Regarding mariage, I think that I wouldn’t marry some1 unless I really love (in an islamic context of course)her.


  15. Sumera said

    In society today your value and worth is determined by your job, what you contribute to society and the community and of course how dedicated you are to your causes. Now if you find these things to interfere with other aspects of your life, then one must decide which takes precedence. Thankfully my jobs haven’t meant having to go mingle with Jack and Joe down the pub for a few pints – since the colleagues are usually a lot older, with young children and just want to get home at the end of the day!But having the odd coffee with the girls from work after hours isn’t too bad a thing to do and is actually quite fun.

    You could choose a spouse who is quite well off and financially stable, which means you dont need to work as hard or worry about it hindering your career, but that money, wealth etc can all go at any moment (I speak from experience). So what you need to look for, IMO, is someone who is hardworking, is concerned about security (financial, emotional, psychological security) and will do his/her utmost to ensure that is attained and/or managed adequately.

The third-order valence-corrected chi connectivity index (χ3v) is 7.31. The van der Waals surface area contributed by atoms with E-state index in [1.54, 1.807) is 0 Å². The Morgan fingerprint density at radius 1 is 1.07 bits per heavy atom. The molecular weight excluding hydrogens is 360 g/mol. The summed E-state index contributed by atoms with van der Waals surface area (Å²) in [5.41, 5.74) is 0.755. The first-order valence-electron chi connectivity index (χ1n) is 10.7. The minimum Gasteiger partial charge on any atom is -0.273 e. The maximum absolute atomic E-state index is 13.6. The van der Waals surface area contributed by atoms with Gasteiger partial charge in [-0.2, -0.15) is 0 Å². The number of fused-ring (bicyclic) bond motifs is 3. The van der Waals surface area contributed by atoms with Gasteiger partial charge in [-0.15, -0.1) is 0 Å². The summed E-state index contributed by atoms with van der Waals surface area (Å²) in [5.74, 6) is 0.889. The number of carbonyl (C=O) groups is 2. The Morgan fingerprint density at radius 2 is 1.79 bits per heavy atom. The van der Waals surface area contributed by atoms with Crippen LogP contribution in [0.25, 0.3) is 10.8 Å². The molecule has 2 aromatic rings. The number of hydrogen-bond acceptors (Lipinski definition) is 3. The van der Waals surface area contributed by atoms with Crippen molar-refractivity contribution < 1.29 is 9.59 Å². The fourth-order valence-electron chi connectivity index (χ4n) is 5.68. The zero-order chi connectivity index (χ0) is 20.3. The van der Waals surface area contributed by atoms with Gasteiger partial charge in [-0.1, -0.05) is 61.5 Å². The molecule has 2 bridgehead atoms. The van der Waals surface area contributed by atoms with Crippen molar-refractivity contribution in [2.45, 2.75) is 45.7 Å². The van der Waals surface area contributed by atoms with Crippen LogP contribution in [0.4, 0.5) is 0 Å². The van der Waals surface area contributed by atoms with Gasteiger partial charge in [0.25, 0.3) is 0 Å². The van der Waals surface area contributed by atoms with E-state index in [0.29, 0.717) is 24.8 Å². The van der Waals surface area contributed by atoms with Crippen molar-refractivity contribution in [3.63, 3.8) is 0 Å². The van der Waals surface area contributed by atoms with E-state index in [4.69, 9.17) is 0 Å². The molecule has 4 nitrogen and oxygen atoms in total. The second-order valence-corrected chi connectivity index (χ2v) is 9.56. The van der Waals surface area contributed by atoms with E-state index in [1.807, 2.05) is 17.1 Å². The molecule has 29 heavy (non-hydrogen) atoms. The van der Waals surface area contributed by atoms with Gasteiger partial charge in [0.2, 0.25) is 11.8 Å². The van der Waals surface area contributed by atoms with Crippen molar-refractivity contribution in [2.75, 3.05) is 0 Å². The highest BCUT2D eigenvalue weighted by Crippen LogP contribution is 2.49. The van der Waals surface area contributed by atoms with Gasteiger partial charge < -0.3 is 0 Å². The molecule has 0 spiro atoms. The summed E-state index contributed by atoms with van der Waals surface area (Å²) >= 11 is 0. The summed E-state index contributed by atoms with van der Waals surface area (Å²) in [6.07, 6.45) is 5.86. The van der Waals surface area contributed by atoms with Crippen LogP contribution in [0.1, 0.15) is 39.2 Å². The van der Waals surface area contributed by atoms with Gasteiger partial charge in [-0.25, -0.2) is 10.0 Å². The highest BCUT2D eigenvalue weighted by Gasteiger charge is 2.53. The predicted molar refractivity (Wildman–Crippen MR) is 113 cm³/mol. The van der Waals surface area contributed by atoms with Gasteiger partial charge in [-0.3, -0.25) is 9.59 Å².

16. hema said

    i’m baa–ckk! (did anyone notice i was missing?)
    i’ve got plenty to say on some of the thought provoking comments that people have left, but first i need to check everyone else’s blogs to see what has been happening. i feel so out of the loop!

  17. hema said

    the dude- first of all, i agree that Muslims need to take a lot more responsibility for some of the misconceptions out there. we need to spend less time bickering amongst ourselves, and we need to lead by example as you said.
    They have to be more ambitions and eager to excel at whatever they do: uni, work, etc/i>
    hhmm, i do agree with you to some extent. i feel proud for the ummah whenever i see a Muslim do well, and i hate making mistakes, even little things like in the car, because i know people stereotype and may think that all Muslims are like that. so, i don’t think there is anthing wrong with wanting to reach the very top, as long as you don’t compromise your beliefs and are doing it with the right intentions. i wonder how often that is the case though..

    umm yusuf, thanks for your comment, as always it was a good reminder for me:
    I think it hurts Muslims not to go to those functions in this world but they will come out on top in the Hereafter